Even if you want to shop local to support your community, the math can make it hard. E commerce sites more often than not best the local outlets. Add to that the time it takes to make the trip to and fro, not to mention gas and traffic. And parking, while adding just a few cents, can be a hassle. Yes, local stores give you the chance to see and feel the merchandise, and ask for help. But when you add it all up, it often tips in favor of the locals only if you put your thumb on the scale.
The one place where the equation is different is dining. Sure, there is Fresh Direct and Blue Apron to get either raw ingredients or ready-to-sauté meals directly to your kitchen. But if you want to choose from a menu and have someone make it for you, you either have to go to a restaurant or be a college kid home on break with a mother who misses you dearly. Amazon won't cut it.
Even then, location and ease of access make a difference. If you have to travel far or look for a place to leave your car, the equation starts to tip. Regardless of how enticing the menu, if it's a trial to get to the front door of the establishment it's just as easy to pick another. After all, meatballs aren't exclusive.
Still, when we journeyed to nearby Port Chester for dinner, we knew what we were in for. It's a little farther than a casual jaunt, but it was a quiet night during the holidays. And while parking can be a problem, the main street meters were suspended in the spirit of the season. Besides, I really felt like Peruvian food, something you can't get just anywhere.
Of course the street was all parked up with folks with the same thought as us. It was a very cold night, and didn't seem worth driving in circles looking for a freebie. So we pulled into a muni lot with plenty of spaces. That meant hassling with a meter in bone-chilling temperatures. OK, so be it: we bought enough time to enable us to enjoy our meal, and headed in for some lomo saltado.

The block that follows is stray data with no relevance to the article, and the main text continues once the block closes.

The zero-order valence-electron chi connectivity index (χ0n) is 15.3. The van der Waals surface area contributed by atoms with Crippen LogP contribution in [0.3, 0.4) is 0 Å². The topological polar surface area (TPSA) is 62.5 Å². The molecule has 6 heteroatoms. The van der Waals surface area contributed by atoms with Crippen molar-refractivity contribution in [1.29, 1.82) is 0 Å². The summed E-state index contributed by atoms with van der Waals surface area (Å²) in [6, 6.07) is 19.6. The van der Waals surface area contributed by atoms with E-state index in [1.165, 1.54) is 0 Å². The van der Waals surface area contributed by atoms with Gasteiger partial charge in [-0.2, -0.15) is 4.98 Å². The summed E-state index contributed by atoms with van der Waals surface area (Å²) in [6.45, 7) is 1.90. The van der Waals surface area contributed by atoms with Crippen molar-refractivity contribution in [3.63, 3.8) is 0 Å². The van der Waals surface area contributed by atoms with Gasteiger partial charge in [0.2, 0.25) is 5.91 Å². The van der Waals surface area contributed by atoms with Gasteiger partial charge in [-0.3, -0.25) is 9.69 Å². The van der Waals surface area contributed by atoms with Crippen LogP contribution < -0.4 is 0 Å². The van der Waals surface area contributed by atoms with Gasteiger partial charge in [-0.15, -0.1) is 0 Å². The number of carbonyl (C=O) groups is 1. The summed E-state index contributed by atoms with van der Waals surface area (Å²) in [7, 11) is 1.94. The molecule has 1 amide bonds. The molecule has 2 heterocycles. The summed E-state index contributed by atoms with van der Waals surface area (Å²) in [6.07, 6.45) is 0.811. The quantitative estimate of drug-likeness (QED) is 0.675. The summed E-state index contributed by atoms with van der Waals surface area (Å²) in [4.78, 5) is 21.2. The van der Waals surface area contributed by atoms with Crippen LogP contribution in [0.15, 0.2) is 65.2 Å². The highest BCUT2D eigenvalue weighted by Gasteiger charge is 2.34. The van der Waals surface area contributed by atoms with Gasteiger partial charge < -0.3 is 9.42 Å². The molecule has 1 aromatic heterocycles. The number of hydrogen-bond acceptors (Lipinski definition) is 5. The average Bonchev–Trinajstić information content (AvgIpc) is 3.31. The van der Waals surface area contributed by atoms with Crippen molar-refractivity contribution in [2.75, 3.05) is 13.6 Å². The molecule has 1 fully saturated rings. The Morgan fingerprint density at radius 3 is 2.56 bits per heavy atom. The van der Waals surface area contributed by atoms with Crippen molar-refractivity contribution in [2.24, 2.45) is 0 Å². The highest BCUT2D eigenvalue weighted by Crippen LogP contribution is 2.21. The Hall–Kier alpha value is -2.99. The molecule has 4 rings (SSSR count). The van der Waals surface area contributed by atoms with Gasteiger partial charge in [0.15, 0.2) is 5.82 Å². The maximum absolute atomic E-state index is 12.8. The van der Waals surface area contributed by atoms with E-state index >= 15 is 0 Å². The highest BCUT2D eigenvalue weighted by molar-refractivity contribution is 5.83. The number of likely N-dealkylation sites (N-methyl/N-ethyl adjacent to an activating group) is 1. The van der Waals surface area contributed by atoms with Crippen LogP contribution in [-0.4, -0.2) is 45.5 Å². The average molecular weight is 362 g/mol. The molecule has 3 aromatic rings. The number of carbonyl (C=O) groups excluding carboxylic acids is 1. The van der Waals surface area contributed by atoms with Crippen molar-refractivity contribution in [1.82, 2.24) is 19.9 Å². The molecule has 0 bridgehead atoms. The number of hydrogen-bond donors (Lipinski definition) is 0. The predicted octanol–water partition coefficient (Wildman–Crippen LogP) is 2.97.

Ninety minutes later we came out to find a slip of paper on the windshield: a ticket. I knew I had put 2 hours on the meter, so what was it for? Turns out I had parked as I always try and do, backing into the space. Not allowed: the violation was "Rear Wheels to Curb." And it's true, there was one sign saying "Head In Parking" that I discovered when I walked around. So I was clearly in the wrong, to the tune of $30.
But especially on a night when all the other parking in town was free, on the day after Christmas at 7:33PM, why did a cop decide that THAT was worth ticketing? I reached out to the mayor and members of the Village Board. One responded, explaining that the "Head In" directive was because the town used resident parking stickers which were placed on the rear bumper. And enforcement was easier if the cars were parked front wheels to curb.
OK, that's their choice. If they mandated that all cars were to be parked upside down, that would be their choice as well. But I wouldn't go there. If you want to attract people to your town, if you want them to patronize your businesses, if you want them to spend money within your limits, knowing the competition you face, why wouldn't you make it as accommodating and easy as possible?
So I took two steps. I sent a check to the Justice Court of Port Chester for $30. And I made a mental note next time to go to dinner somewhere else. Call me silly. But while the scale may be different, like Amazon, I'm going where they want me.
Marc Wollin of Bedford enjoys eating out. His column appears regularly in The Record-Review, The Scarsdale Inquirer and online at http://www.glancingaskance.blogspot.com/, as well as via Facebook, LinkedIn and Twitter.